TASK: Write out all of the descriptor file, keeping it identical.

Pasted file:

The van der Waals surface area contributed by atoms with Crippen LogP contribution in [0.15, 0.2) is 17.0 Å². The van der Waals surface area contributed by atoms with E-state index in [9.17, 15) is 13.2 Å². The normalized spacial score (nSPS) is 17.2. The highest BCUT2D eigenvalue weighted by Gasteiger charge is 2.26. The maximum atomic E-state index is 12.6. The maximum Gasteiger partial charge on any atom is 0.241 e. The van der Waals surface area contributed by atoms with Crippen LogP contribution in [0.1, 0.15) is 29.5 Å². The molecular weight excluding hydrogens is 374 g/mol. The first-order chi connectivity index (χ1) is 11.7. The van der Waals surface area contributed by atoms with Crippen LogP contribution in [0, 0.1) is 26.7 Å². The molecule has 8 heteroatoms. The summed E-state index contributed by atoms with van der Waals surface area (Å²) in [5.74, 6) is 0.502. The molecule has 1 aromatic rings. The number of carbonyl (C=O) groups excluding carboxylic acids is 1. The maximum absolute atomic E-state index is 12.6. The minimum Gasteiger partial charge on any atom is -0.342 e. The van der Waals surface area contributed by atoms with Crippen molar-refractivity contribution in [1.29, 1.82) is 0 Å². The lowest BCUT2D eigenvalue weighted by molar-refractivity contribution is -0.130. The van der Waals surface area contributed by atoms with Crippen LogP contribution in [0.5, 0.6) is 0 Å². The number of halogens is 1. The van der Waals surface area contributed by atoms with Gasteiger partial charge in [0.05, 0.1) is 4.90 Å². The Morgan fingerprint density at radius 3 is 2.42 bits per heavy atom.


The van der Waals surface area contributed by atoms with Crippen LogP contribution in [0.15, 0.2) is 17.0 Å². The van der Waals surface area contributed by atoms with E-state index in [9.17, 15) is 13.2 Å². The normalized spacial score (nSPS) is 17.2. The highest BCUT2D eigenvalue weighted by Gasteiger charge is 2.26. The maximum atomic E-state index is 12.6. The maximum Gasteiger partial charge on any atom is 0.241 e. The van der Waals surface area contributed by atoms with Crippen LogP contribution in [0.1, 0.15) is 29.5 Å². The molecular weight excluding hydrogens is 374 g/mol. The first-order chi connectivity index (χ1) is 11.7. The van der Waals surface area contributed by atoms with Crippen LogP contribution in [0, 0.1) is 26.7 Å². The molecule has 8 heteroatoms. The summed E-state index contributed by atoms with van der Waals surface area (Å²) in [5.74, 6) is 0.502. The molecule has 1 aromatic rings. The number of carbonyl (C=O) groups excluding carboxylic acids is 1. The maximum absolute atomic E-state index is 12.6. The minimum Gasteiger partial charge on any atom is -0.342 e. The van der Waals surface area contributed by atoms with Crippen molar-refractivity contribution in [1.29, 1.82) is 0 Å². The lowest BCUT2D eigenvalue weighted by molar-refractivity contribution is -0.130. The van der Waals surface area contributed by atoms with Crippen LogP contribution in [0.5, 0.6) is 0 Å². The number of halogens is 1. The van der Waals surface area contributed by atoms with Gasteiger partial charge in [0.05, 0.1) is 4.90 Å². The Morgan fingerprint density at radius 3 is 2.42 bits per heavy atom.